In an increasingly rare non-inflammatory tweet on Tuesday morning, President Trump noted that he had scheduled a “big meeting” later in the day with the top Republicans in Congress, and suggested that they would be discussing legislative priorities, including tax reform and healthcare. “We are all pushing hard -- must get it right!” he added.
When House Speaker Paul Ryan of Wisconsin and Senate Majority Leader Mitch McConnell of Kentucky meet with Trump at the executive mansion, the list of issues they must discuss will be a long one indeed, and some of them need to be dealt with quickly. The big question is whether the president and his erstwhile allies on Capitol Hill agree on the priorities.
They will be meeting with a president who appears increasingly desperate to deflect attention from the issues hurting his administration -- primarily the fallout from an investigation into whether members of his campaign staff colluded with Russian intelligence agencies to disrupt the 2016 presidential election.
After nearly five months into his term, Trump has virtually no legislative accomplishments. Instead, the GOP Congress has spent the first few months of consolidated Republican control of Washington eliminating rules and regulations put in place by the Obama administration. That’s a major accomplishment to the party’s business backers, but it’s hard to show the president’s core supporters what he’s done that could benefit them directly.
Health Care: Looking hard for a victory, Trump has seized on the effort to eliminate the Affordable Care Act and replace it with a new, Republican-created healthcare bill. Multiple times over the past few weeks, he has called on Congress to hurry up and pass something.
The problem is that Congress doesn’t seem nearly as enthusiastic about the prospect of pressing forward on health care as Trump does. This isn’t because GOP members don’t want to get rid of the ACA -- they campaigned on it and promised their constituents that they would. It’s because, after years of infighting, culminating in the passage of the House GOP’s American Health Care Act, they still haven’t found an ACA replacement that can pass both the House and the Senate.
The Senate has shown no interest in taking up the House bill, and despite promises that the chamber will vote on its own reform bill by the end of June, there has been no substantive proposal put forward. There’s a conventional wisdom hardening in Washington that suggests McConnell’s working plan is to put up a bill that can’t pass, let it fail, and declare that it’s time to move on to other priorities.
Tax Reform: Of the major issues the GOP has promised to address in the near term, tax reform is probably both the closest to the heart of both McConnell and Ryan and the farthest from any sort of resolution.
There are several reasons for this, the first of which is the sheer complexity of the undertaking. While senior Trump administration officials, including Treasury Secretary Steven Mnuchin, continue to insist that tax reform is something that can be completed by year end, Congressional leaders are much more cautious about a timetable for restructuring a system that reaches into every corner of the United States economy.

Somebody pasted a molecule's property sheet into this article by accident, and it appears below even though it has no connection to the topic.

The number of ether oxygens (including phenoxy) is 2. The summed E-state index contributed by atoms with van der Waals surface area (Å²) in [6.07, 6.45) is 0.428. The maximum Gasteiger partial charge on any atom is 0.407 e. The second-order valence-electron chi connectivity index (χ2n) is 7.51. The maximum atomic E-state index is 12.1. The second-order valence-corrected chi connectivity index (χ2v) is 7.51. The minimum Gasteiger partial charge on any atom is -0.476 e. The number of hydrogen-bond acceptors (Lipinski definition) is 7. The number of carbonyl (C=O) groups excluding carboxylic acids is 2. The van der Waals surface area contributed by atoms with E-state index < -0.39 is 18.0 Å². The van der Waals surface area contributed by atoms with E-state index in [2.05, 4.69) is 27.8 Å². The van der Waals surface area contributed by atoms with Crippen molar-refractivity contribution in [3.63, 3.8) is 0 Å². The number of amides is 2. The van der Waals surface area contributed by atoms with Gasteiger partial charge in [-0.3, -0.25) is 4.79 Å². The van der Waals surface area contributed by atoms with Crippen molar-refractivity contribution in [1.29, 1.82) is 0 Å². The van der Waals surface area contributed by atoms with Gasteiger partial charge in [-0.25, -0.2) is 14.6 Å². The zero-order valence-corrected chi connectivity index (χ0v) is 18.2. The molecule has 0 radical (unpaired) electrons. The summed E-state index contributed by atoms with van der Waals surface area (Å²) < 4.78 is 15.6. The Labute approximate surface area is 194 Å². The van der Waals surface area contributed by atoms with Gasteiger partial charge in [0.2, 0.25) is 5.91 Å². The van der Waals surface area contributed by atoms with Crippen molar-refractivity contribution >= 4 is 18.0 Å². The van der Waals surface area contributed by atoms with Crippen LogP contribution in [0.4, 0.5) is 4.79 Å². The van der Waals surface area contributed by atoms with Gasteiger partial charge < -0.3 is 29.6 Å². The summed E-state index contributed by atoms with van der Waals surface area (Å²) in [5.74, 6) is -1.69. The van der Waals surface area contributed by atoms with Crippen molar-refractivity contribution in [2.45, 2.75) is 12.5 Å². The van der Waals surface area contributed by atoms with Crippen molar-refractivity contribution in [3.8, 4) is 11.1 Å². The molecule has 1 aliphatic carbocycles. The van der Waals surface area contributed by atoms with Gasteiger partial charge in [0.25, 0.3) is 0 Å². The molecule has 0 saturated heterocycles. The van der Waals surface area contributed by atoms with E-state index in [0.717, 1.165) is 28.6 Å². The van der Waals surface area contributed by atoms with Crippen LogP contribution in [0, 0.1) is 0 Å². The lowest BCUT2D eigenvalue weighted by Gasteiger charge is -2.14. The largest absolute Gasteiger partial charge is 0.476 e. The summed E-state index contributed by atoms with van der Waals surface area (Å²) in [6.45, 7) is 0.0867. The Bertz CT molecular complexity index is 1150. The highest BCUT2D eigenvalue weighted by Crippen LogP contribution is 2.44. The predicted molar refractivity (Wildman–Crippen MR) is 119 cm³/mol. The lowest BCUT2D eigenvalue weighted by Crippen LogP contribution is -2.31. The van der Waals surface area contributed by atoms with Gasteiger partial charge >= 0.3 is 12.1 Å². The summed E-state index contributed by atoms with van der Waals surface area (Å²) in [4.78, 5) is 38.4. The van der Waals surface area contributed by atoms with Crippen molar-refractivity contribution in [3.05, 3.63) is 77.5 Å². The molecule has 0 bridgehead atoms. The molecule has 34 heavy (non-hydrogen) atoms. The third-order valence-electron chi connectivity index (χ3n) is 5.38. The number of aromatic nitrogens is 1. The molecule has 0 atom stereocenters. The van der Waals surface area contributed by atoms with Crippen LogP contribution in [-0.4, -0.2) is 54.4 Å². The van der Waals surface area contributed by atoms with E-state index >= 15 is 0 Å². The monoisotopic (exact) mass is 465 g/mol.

Two other reasons are tied to the method by which the GOP plans to pass whatever tax reform legislation it winds up crafting. The plan is to graft the bill to a budget reconciliation measure modifying the 2018 federal budget. As with the plan to pass health care reform via a modification to the 2017 budget, this would allow Senate Republicans to pass it with just a bare majority of votes, eliminating the possibility of a Democratic filibuster.
The biggest current problem with that plan is that, so far, there isn’t a 2018 budget law to modify. No reconciliation bill can come to the floor if there isn’t a budget to apply it to. That makes it pretty much impossible for the GOP to press forward with a tax reform package in the next few months. However, it also gives leaders an excuse for taking their time to produce the most comprehensive piece of legislation they can. In theory, a 2018 budget reconciliation bill could still be viable into September of 2018.
Debt Ceiling: It’s not sexy, and it isn’t something that Trump or anybody else in the GOP wants to campaign on. But ironically, the first major legislative priority over the coming months may be the pedestrian task of assuring that the federal government continues to pay its bills.
The Treasury will run out of borrowing authority sometime in the late summer or, at best, the early fall. That means that unless they want to run the risk of putting the government into a potentially disastrous default, lawmakers need to raise the country’s borrowing limit before they leave town in August.
So far, the Trump administration has sent mixed signals about where it stands on the mechanism of getting a debt ceiling increase passed. Given the looming deadline and the difficulty that Congress has had with debt ceiling legislation in the past, McConnell and Ryan are likely to stress the importance of moving forward with the effort -- and identifying a coherent White House policy on the issue, immediately.
2018 Budget: The aforementioned tax reform plan, as well as the minor issue of keeping the federal government open and operational, both hang on the ability of Congress to come to some sort of agreement on federal spending by the end of September.
As with the debt ceiling, budget negotiations are dull, wonky, and uninspiring to the kinds of voters who showed up at rallies to cheer for Trump both before and after the election. But without one, the government closes down, and the prospects for tax reform in 2018 dry up.
So, all told, McConnell and Ryan are likely to be viewed as unwelcome messengers by the president on Tuesday, reminding him that his priorities and theirs don’t necessarily align.